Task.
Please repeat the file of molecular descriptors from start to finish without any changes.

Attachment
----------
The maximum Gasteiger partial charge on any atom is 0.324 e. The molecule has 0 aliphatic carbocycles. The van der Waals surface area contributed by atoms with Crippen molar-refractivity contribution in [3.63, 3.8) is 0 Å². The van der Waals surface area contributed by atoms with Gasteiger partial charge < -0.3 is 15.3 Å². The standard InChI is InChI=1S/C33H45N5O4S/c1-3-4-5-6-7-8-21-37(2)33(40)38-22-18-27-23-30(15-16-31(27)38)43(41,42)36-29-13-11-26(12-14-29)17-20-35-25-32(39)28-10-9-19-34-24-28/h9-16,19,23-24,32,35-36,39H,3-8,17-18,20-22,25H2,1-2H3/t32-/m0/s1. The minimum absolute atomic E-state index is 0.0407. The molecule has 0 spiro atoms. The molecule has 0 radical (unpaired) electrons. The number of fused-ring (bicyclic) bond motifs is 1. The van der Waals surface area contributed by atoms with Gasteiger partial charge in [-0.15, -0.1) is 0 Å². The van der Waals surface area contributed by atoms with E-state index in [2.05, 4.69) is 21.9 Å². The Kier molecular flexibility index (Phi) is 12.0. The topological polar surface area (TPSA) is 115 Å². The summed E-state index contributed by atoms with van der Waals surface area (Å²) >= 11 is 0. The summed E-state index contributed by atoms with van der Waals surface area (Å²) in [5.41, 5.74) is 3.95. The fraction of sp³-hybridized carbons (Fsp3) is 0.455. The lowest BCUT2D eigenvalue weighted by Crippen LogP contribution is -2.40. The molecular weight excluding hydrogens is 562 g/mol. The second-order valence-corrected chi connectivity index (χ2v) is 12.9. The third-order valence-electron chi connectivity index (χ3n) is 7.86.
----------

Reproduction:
The maximum Gasteiger partial charge on any atom is 0.324 e. The molecule has 0 aliphatic carbocycles. The van der Waals surface area contributed by atoms with Crippen molar-refractivity contribution in [3.63, 3.8) is 0 Å². The van der Waals surface area contributed by atoms with Gasteiger partial charge < -0.3 is 15.3 Å². The standard InChI is InChI=1S/C33H45N5O4S/c1-3-4-5-6-7-8-21-37(2)33(40)38-22-18-27-23-30(15-16-31(27)38)43(41,42)36-29-13-11-26(12-14-29)17-20-35-25-32(39)28-10-9-19-34-24-28/h9-16,19,23-24,32,35-36,39H,3-8,17-18,20-22,25H2,1-2H3/t32-/m0/s1. The minimum absolute atomic E-state index is 0.0407. The molecule has 0 spiro atoms. The molecule has 0 radical (unpaired) electrons. The number of fused-ring (bicyclic) bond motifs is 1. The van der Waals surface area contributed by atoms with Gasteiger partial charge in [-0.15, -0.1) is 0 Å². The van der Waals surface area contributed by atoms with E-state index in [2.05, 4.69) is 21.9 Å². The Kier molecular flexibility index (Phi) is 12.0. The topological polar surface area (TPSA) is 115 Å². The summed E-state index contributed by atoms with van der Waals surface area (Å²) >= 11 is 0. The summed E-state index contributed by atoms with van der Waals surface area (Å²) in [5.41, 5.74) is 3.95. The fraction of sp³-hybridized carbons (Fsp3) is 0.455. The lowest BCUT2D eigenvalue weighted by Crippen LogP contribution is -2.40. The molecular weight excluding hydrogens is 562 g/mol. The second-order valence-corrected chi connectivity index (χ2v) is 12.9. The third-order valence-electron chi connectivity index (χ3n) is 7.86.